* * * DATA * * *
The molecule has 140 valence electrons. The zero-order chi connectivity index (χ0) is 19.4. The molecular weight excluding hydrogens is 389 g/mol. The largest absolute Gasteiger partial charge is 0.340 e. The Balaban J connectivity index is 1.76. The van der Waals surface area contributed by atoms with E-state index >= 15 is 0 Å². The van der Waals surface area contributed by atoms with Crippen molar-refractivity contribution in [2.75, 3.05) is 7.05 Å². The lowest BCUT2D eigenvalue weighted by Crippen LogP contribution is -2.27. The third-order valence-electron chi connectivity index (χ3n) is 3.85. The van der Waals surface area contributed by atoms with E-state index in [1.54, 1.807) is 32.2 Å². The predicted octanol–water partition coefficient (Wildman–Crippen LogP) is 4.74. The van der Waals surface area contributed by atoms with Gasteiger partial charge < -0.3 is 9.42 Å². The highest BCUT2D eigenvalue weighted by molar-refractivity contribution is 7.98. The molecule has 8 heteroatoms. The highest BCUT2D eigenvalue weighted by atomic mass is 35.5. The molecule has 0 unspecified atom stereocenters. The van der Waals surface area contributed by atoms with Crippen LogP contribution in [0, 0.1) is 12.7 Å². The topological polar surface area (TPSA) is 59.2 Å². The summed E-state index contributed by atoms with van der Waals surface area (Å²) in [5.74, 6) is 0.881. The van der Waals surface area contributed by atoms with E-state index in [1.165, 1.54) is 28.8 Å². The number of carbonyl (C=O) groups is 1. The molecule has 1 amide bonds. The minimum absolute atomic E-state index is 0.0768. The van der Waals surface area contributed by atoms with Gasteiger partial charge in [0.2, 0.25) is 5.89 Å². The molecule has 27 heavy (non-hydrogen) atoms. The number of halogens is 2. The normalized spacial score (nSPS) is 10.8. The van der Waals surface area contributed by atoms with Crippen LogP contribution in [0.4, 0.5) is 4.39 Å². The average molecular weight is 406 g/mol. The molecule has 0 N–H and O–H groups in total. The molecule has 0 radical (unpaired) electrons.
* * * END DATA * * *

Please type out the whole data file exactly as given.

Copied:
The molecule has 140 valence electrons. The zero-order chi connectivity index (χ0) is 19.4. The molecular weight excluding hydrogens is 389 g/mol. The largest absolute Gasteiger partial charge is 0.340 e. The Balaban J connectivity index is 1.76. The van der Waals surface area contributed by atoms with E-state index >= 15 is 0 Å². The van der Waals surface area contributed by atoms with Crippen molar-refractivity contribution in [2.75, 3.05) is 7.05 Å². The lowest BCUT2D eigenvalue weighted by Crippen LogP contribution is -2.27. The third-order valence-electron chi connectivity index (χ3n) is 3.85. The van der Waals surface area contributed by atoms with E-state index in [1.54, 1.807) is 32.2 Å². The predicted octanol–water partition coefficient (Wildman–Crippen LogP) is 4.74. The van der Waals surface area contributed by atoms with Gasteiger partial charge < -0.3 is 9.42 Å². The highest BCUT2D eigenvalue weighted by molar-refractivity contribution is 7.98. The molecule has 8 heteroatoms. The highest BCUT2D eigenvalue weighted by atomic mass is 35.5. The molecule has 0 unspecified atom stereocenters. The van der Waals surface area contributed by atoms with Crippen LogP contribution in [0, 0.1) is 12.7 Å². The topological polar surface area (TPSA) is 59.2 Å². The summed E-state index contributed by atoms with van der Waals surface area (Å²) in [5.74, 6) is 0.881. The van der Waals surface area contributed by atoms with E-state index in [1.165, 1.54) is 28.8 Å². The number of carbonyl (C=O) groups is 1. The molecule has 1 amide bonds. The minimum absolute atomic E-state index is 0.0768. The van der Waals surface area contributed by atoms with Gasteiger partial charge in [0.2, 0.25) is 5.89 Å². The molecule has 27 heavy (non-hydrogen) atoms. The number of halogens is 2. The normalized spacial score (nSPS) is 10.8. The van der Waals surface area contributed by atoms with Crippen LogP contribution in [0.4, 0.5) is 4.39 Å². The average molecular weight is 406 g/mol. The molecule has 0 N–H and O–H groups in total. The molecule has 0 radical (unpaired) electrons.